“My friend, I'm not dropping what's visible here-&-now in pursuit of what's subject to time. I'm dropping what's subject to time in pursuit of what's visible here-&-now. For the Blessed One has said that sensual pleasures are subject to time, of much stress, much despair, & greater drawbacks; whereas this Dhamma is visible here-&-now, not subject to time, inviting all to come & see, pertinent, to be known by the wise for themselves.”

“But, monk, in what way has the Blessed One said that sensual pleasures are subject to time, of much stress, much despair, & greater drawbacks? And how is this Dhamma visible here-&-now, not subject to time, inviting all to come & see, pertinent, to be known by the wise for themselves?”

“I'm new, my friend, not long gone forth, only recently come to this Dhamma & discipline. I can't explain it in detail. But the Blessed One, worthy & rightly self-awakened, is staying here in Rajagaha at Tapoda monastery. Having gone to him, ask him this matter. As he explains it, that's how you should remember it.”

“Monk, it's not easy for us to go to the Blessed One, as he is surrounded by other devas of great influence. But if you go to the Blessed One and ask him this matter, I will come along to hear the Dhamma.”

Responding to the devata, “As you say, my friend,” Ven. Samiddhi went to the Blessed One. On arrival, he bowed down to the Blessed One and sat to one side. As he was sitting there [he told the Blessed One his entire conversation with the devata]. “Now, lord, if that devata was telling the truth, she is not far from here.”

When this was said, the devata said to Ven. Samiddhi, “Ask, monk! Ask! I've gotten through.”

Then the Blessed One recited this verse to the devata:</p>

Perceiving in terms of signs, beings take a stand on signs. Not fully comprehending signs, they come into the bonds

	of death.

But fully comprehending signs, one doesn't construe

a signifier.

Yet nothing exists for him by which one would say, 'To him no thought occurs.'

If you know this, spirit, then say so.

<p>“I don't understand, lord, the detailed meaning of the Blessed One's brief statement. It would be good if the Blessed One would speak in such a way that I would understand the detailed meaning of the Blessed One's brief statement.”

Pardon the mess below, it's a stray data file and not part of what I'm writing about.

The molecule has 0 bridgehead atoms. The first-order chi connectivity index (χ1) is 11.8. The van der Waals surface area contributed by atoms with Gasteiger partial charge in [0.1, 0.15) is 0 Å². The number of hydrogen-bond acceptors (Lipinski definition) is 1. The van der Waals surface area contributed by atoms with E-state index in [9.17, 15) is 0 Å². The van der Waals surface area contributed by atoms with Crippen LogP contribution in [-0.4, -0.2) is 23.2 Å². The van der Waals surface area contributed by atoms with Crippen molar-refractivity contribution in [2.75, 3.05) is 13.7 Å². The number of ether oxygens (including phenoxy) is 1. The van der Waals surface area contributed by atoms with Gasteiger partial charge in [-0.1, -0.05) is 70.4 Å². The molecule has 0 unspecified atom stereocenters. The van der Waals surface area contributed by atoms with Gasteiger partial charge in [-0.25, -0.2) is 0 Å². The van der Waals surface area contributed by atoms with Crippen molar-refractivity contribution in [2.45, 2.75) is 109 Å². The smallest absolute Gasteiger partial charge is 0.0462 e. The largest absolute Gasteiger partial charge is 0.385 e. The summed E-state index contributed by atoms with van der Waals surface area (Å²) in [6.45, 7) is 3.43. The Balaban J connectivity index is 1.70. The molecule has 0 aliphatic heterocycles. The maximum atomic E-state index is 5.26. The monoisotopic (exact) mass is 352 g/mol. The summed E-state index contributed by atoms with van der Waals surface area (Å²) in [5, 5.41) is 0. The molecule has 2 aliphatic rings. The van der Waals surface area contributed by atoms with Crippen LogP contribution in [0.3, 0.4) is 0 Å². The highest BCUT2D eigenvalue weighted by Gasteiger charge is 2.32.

<i>[The Blessed One said:]</i></p>

Whoever construes

'superior,' or

by that he'd dispute. Whereas to one unaffected by these three,

		do not occur.

If you know this, spirit, then say so.

<!– visesi: RD has “different” ; Thanissaro prefers “superior.” The PTS Dict has “distinguished,” which can mean either. Thanissaro tells me that “superior” implies the existence of its opposite, anyway, so “superior” and “different” both point in the same direction. - JTB 3/8/99 –> <p>“I don't understand, lord, the detailed meaning of the Blessed One's brief statement. It would be good if the Blessed One would speak in such a way that I would understand the detailed meaning of the Blessed One's brief statement.”</p>

<p class=“spkr”>[The Blessed One said:]</p> Having shed classifications,

	gone beyond conceit,

he has here


through craving

for name
& form:

This one — his bonds cut through,

free 	from trouble,
	from longing —

though they search they can't find him,

human & heavenly beings,
here & beyond,
in heaven
or any abode.

If you know this, spirit, then say so.

<p>“Lord, here's how I understand the detailed meaning of the Blessed One's brief statement:</p>

In all the world,

every world,

you should do no evil with speech,

or mind.

Having abandoned sensual pleasures

	— mindful, alert —

don't consort with suffering & stress,

with what doesn't pertain
	to the goal."

<p>See also: DN 11; SN 5.1; SN 5.4; SN 5.7; Iti 63; Sn 5.6; also Sn 4.9 (quoted in <a href=”../../../lib/authors/thanissaro/likefire/2-3.html#vie“><i>The Mind Like Fire Unbound,</i> chapter III</a>). </p>

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en/tipitaka/sut/sn/sn01/sn01.020.than.txt · Last modified: 2018/11/14 04:26 by Johann